Tuesday, May 26, 2009

The Lake Wales Fire Department Has Come Far

Our Lake Wales Fire Department has come a long way since it was established in 1916. Let’s review this critically important department and examine a relatively new service, the department’s paramedic program.
The Lake Wales Fire Department has 27 professional fire fighters. Every firefighter is also certified as an Emergency Medical Technician (EMT), and six firefighters are certified as Paramedics – an advanced level of certification.

Twenty-four firefighters work in shifts – 24 hours on, 48 hours off, which is a fire service standard. There are 8 firefighters assigned to each shift. Three department members typically work a “normal” work schedule: The Fire Chief, the Fire Marshall, and the Fire Prevention Specialist.
Our Fire Department operates out of two stations. The main station (station 1) is located on Central Ave in front of City Hall at Sharp Street. This station opened in 2000 when the Fire Department moved from the previous headquarters in old City Hall, further east on Central, at Second Street. The Fire Department had been located at old City Hall since in opened in 1928.

In May 2005 the Fire Department opened Station 2 on Thompson Nursery Road, just west of US 27. As soon as funding is available, the City plans to construct a permanent fire station building for station 2 in the northern area of the City.
Our Fire Department answers over 2,700 calls per year. Of that number about 200 are fire calls. The remainder are medical calls, including vehicle accidents and other types of rescue calls. Vehicle accidents sometimes require the use of the department’s specialized equipment to extricate persons who are trapped in heavily damaged vehicles. All department personnel have received special training in this type of rescue as well as other rescue operations. The department’s average response time is between 4.5 to just over 5 minutes.
Paramedic Program
We live in a very large county. Lake Wales accounts for 14 square miles of the 2,010 square miles that make up Polk County. Our county is the fourth largest county in the state, and the ninth largest in population with over 561,000 residents.

Ambulance service is provided throughout the county by the county government. There are 29 ambulances with paramedics responding to over 75,000 events per year. The ambulances serving Lake Wales are not located in the city limits but are stationed east of town and west of town near the airport. For medical calls requiring an ambulance, our Lake Wales firefighters almost always arrive on the scene first.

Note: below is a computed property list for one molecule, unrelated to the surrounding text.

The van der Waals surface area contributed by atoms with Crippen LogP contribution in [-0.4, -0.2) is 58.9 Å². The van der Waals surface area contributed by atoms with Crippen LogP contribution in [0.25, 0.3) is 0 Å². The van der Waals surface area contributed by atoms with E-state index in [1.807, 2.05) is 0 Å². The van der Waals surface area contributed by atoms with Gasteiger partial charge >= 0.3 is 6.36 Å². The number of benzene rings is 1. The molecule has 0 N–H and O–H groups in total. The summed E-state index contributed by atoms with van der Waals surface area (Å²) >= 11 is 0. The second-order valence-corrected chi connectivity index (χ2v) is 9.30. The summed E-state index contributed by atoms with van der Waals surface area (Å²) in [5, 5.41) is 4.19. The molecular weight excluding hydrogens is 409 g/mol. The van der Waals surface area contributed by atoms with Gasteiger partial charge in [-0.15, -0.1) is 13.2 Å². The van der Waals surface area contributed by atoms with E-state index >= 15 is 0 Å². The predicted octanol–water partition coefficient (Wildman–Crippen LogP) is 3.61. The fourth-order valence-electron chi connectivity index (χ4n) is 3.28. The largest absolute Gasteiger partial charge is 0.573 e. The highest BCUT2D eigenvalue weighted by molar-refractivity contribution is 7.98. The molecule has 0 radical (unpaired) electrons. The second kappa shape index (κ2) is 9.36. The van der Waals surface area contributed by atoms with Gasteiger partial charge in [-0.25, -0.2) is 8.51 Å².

Prior to March of last year, our Lake Wales firefighter/EMT’s provided basic life support at the scene of a medical emergency until the ambulance arrived. EMT’s are trained and licensed to provide basic life support, which includes patient assessments, taking vital signs, utilizing advanced airway devices to secure an airway, and operating an automatic external defibrillator to correct lethal heart arrhythmia during a cardiac arrest.

In March of 2008 our fire department started its advanced life support emergency service. Our department has 6 paramedics, with two assigned to each shift. Our paramedics are:

  • Paul Byrd

  • Lashon Johnson

  • Roy Wilkinson

  • Dean Copson

  • Brian Draper

  • Shad Smith

Paramedics are capable of providing a much higher level of medical care and can perform a more comprehensive patient evaluation. Paramedics can utilize more advanced airway devices by intubating patients in respiratory distress, starting IVs to administer drugs and fluids, and treat a wide array of problems such as patients with burns or severe trauma. Paramedics also treat diabetic patients, and monitor, detect, and treat cardiac arrhythmia in the event of a heart condition.

In addition to our Lake Wales Fire Department, several other fire departments such as Winter Haven, Lakeland, and Polk County have begun training their firefighter/emergency medical technicians as paramedics. This is a huge increase in the level of service provided at a fraction of the cost for additional ambulances and staff.

Paramedics are required to complete 16 weeks of EMT training prior to beginning the program. The training program includes one year of college, 470 hours on an ambulance, and 120 clinical hours in an emergency room, followed by a state exam. The tuition cost is $3,600 to attend the program.

As funding is available our department will be training additional paramedics. Congratulations to everyone involved in this progressive, life-saving program!

Note: Fire Chief Jerry Brown assisted with this article.

Tuesday, May 19, 2009

More Topics to Explore...

This week we have three topics to explore: the upcoming events to recognize Memorial Day; an announcement by Comcast of channel changes that are scheduled for May 26; and the US 27 landscaping.

Memorial Day, 2009
It is a Lake Wales tradition to have a service to honor our veterans on the morning of Memorial Day at the Lake Wales Cemetery. In addition to that ceremony, we also have an event at the Veterans’ Memorial at Lake Ashton.

This year a third event is being added and it will mark the opening of the Veterans’ Memorial at City Hall. The large pink marble veterans’ monument that had been located in Lake Wailes Park has been moved. It is now the centerpiece of a new Veterans’ Memorial in front of City Hall. The new Veterans’ Memorial is under construction and is scheduled to be completed in time for an inaugural service this Memorial Day, on Monday, May 25.

The event will begin at 3 pm and is scheduled to feature the raising of flags at the Memorial. Our nation’s flag will be raised, as well as flags to honor the Army, Navy, Air Force, Marines, Coast Guard, Merchant Marines, and those service personnel missing in action. These service branch flagpoles surround a flagpole and the re-located marble monument in the center. A reception is being scheduled following the ceremony in the lobby of City Hall.